- Projects that flare the biogas full time currently make up approximately 4 percent of all projects.
|Year||Combined Heat and Power||Electricity||Boiler/Furnace Fuel||Flared Full Time||CNG||Pipeline||Unknown|
- In calendar year 2019, anaerobic digesters on livestock farms reduced GHG emissions by 4.65 million metric tons of CO2 equivalent (MMTCO2e).
- 3.85 MMTCO2e direct methane reductions
- 0.80 MMTCO2e emissions avoided
- From 2000 through 2019, anaerobic digesters on livestock farms have reduced direct and indirect emissions by 41.7 MMTCO2e.
- A projected reduction in direct and indirect emissions of 4.81 MMTCO2e is expected from anaerobic digesters on livestock farms in calendar year 2020.
- In 2019, energy generation from anaerobic digesters on livestock farms was approximately 1.35 million megawatt-hours (MWh) equivalent.
The chart below shows the amount of direct and indirect GHG emission reductions from anaerobic digesters on livestock farms since 2000. The chart shows a steady increase through 2013 with a projected total of 4.81 MMTCO2e in 2020. The increase in direct reductions in recent years is driven in large part by the uptick in RNG projects coming online since 2017.
The following chart shows energy generation from electricity projects and non-electricity projects on livestock farms since 2000. The chart shows a gradual increase from 2000 through 2007 and then a more significant increase from 2008 through 2013. In 2020, AD systems on livestock farms are expected to generate the equivalent of approximately 1.41 million MWh of electricity.
(Million kWh/yr Equivalent)
Value of Anaerobic Digester Biogas and Coproducts
State Data and Trends
State Data Sources
- The Database of State Incentives for Renewable Energy (DSIRE) Exit is a comprehensive source of information on state, local, utility and selected federal incentives that promote renewable energy.
- The State Energy Portal Online for Consumers Exit provides a comprehensive view of energy data and information. The tool can help you compare state energy data and rankings, customize maps and charts, and view state rankings of energy production, consumption, prices, and more.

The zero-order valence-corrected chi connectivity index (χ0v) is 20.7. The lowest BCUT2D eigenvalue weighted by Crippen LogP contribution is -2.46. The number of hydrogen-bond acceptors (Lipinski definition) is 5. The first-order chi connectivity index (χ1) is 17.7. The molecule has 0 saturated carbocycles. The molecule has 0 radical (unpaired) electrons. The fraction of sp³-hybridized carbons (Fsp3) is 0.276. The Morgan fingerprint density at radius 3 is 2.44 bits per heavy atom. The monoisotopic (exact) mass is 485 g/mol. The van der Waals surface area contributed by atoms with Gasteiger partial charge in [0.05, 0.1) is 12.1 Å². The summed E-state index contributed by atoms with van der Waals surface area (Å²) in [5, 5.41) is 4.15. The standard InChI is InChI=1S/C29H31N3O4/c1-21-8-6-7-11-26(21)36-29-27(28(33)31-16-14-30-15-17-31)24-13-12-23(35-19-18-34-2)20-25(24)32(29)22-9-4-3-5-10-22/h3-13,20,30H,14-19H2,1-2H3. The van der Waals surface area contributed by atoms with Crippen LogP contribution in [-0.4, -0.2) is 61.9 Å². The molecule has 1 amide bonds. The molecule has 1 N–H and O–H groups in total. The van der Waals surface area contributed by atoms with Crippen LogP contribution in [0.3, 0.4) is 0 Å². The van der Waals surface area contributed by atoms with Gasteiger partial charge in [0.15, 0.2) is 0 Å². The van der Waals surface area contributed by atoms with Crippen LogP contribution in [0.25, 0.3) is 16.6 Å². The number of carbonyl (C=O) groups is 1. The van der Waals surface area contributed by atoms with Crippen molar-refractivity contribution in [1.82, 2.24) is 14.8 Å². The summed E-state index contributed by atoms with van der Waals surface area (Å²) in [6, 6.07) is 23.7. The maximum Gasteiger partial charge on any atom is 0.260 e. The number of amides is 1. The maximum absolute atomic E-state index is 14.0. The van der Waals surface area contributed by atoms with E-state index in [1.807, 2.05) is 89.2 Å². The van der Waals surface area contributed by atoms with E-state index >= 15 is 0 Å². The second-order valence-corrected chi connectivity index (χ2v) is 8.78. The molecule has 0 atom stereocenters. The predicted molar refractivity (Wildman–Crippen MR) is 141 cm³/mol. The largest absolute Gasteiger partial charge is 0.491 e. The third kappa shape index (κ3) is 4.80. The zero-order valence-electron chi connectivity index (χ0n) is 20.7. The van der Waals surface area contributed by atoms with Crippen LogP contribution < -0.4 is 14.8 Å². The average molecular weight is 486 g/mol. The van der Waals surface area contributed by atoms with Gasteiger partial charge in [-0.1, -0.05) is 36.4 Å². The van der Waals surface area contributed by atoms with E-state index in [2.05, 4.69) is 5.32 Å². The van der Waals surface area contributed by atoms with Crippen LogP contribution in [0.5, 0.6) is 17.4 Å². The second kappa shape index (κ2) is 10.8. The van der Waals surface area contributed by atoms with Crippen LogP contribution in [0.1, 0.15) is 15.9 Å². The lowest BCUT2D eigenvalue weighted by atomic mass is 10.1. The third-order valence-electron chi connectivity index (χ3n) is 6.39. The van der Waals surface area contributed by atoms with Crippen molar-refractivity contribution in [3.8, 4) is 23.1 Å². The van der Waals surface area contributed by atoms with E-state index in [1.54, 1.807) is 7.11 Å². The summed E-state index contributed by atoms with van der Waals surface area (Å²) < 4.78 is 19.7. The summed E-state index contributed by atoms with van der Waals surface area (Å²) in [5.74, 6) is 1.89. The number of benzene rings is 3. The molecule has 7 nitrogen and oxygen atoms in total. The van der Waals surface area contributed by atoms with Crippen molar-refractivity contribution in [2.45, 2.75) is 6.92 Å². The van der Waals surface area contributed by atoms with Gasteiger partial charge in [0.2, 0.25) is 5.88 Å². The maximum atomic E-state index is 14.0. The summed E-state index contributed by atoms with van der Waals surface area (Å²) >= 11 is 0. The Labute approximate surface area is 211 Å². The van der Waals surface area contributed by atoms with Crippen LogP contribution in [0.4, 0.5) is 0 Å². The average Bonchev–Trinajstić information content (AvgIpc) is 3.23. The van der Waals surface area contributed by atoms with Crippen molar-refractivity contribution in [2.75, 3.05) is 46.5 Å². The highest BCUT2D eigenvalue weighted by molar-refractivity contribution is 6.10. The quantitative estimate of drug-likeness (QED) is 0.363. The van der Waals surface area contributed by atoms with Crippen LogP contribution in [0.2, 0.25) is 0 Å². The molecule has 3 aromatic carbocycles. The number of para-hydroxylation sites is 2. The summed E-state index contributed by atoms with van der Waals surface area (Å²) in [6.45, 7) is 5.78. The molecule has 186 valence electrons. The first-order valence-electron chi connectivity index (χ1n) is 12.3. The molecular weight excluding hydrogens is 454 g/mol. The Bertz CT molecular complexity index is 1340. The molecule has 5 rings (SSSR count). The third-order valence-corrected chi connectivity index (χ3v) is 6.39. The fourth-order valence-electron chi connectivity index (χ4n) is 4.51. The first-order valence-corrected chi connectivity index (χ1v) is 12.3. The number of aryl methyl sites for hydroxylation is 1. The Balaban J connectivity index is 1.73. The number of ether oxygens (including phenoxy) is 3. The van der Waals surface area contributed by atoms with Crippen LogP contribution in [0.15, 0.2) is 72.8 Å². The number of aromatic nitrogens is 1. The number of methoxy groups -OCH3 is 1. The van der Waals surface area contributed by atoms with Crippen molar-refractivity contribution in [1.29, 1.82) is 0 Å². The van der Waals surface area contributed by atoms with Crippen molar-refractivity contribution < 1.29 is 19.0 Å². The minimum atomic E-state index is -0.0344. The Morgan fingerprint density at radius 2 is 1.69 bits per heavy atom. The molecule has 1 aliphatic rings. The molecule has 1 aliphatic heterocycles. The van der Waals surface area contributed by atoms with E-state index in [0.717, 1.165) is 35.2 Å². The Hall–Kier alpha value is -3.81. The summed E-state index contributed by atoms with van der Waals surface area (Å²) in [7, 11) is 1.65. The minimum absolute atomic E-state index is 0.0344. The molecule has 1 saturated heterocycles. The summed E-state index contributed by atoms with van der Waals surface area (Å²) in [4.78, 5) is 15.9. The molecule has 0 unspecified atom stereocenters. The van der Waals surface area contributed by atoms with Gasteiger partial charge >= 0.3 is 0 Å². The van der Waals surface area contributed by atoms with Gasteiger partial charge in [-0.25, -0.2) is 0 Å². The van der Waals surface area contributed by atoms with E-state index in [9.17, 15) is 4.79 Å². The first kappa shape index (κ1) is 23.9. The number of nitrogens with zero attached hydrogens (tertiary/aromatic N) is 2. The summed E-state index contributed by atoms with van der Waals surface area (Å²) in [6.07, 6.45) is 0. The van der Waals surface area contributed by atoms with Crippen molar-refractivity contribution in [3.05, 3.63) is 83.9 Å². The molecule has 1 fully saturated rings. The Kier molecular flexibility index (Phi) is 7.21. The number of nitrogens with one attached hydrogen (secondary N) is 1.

Renewable Portfolio Standards
A state renewable portfolio standard (RPS) encourages or requires utilities to use or buy renewable energy or renewable energy certificates (RECs) to account for a certain portion of their retail electricity sales by a certain date. A REC is a tradable certificate documenting that 1 megawatt-hour of renewable electricity was generated at a specific facility. The goal of an RPS is to stimulate market and technology development so that renewable energy can become more competitive with conventional forms of electric power. A state RPS helps create market demand for renewable energy.
Generally, electricity suppliers can meet the RPS targets by:
- Owning a renewable energy facility and its output generation.
- Purchasing RECs.
- Purchasing electricity from a renewable facility.
Biogas from anaerobic digesters often qualifies as renewable energy under the biomass category of state RPS systems.
Additional information on states with RPS targets is available from the following sources:
- The National Conference of State Legislatures, 2014 update Exit provides state-by-state RPS information.
- The Database of State Incentives for Renewable Energy (DSIRE) Exit summarizes state RPS policies and can help you determine whether and how biogas recovery can meet your state RPS standard.
- Feed-in tariffs (FIT) Exit are a policy tool used to encourage renewable electricity technologies. A FIT program typically guarantees that customers who own a FIT-eligible renewable electricity generation facility will receive a set price from their utility for all of the electricity they generate and provide to the grid.
|Year||Under Construction||Newly Operational||Operational||Shut Down|